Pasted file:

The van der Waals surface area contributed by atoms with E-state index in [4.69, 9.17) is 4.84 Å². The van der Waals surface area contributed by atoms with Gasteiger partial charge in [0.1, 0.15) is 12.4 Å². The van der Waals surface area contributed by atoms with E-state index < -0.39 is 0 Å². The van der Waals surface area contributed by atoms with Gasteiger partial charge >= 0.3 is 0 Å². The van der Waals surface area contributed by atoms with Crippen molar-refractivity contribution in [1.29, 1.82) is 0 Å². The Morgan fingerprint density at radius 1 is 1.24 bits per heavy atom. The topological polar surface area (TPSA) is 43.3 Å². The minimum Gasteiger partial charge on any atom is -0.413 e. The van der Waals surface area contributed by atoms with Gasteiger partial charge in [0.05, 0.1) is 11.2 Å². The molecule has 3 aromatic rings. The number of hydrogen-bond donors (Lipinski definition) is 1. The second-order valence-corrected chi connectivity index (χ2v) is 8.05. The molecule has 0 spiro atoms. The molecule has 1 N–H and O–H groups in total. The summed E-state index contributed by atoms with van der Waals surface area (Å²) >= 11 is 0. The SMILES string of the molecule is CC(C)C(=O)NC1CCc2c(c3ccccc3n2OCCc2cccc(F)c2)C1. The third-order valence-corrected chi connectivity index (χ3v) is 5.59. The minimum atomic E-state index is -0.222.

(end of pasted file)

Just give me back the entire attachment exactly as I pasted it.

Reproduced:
The van der Waals surface area contributed by atoms with E-state index in [4.69, 9.17) is 4.84 Å². The van der Waals surface area contributed by atoms with Gasteiger partial charge in [0.1, 0.15) is 12.4 Å². The van der Waals surface area contributed by atoms with E-state index < -0.39 is 0 Å². The van der Waals surface area contributed by atoms with Gasteiger partial charge >= 0.3 is 0 Å². The van der Waals surface area contributed by atoms with Crippen molar-refractivity contribution in [1.29, 1.82) is 0 Å². The Morgan fingerprint density at radius 1 is 1.24 bits per heavy atom. The topological polar surface area (TPSA) is 43.3 Å². The minimum Gasteiger partial charge on any atom is -0.413 e. The van der Waals surface area contributed by atoms with Gasteiger partial charge in [0.05, 0.1) is 11.2 Å². The molecule has 3 aromatic rings. The number of hydrogen-bond donors (Lipinski definition) is 1. The second-order valence-corrected chi connectivity index (χ2v) is 8.05. The molecule has 0 spiro atoms. The molecule has 1 N–H and O–H groups in total. The summed E-state index contributed by atoms with van der Waals surface area (Å²) >= 11 is 0. The SMILES string of the molecule is CC(C)C(=O)NC1CCc2c(c3ccccc3n2OCCc2cccc(F)c2)C1. The third-order valence-corrected chi connectivity index (χ3v) is 5.59. The minimum atomic E-state index is -0.222.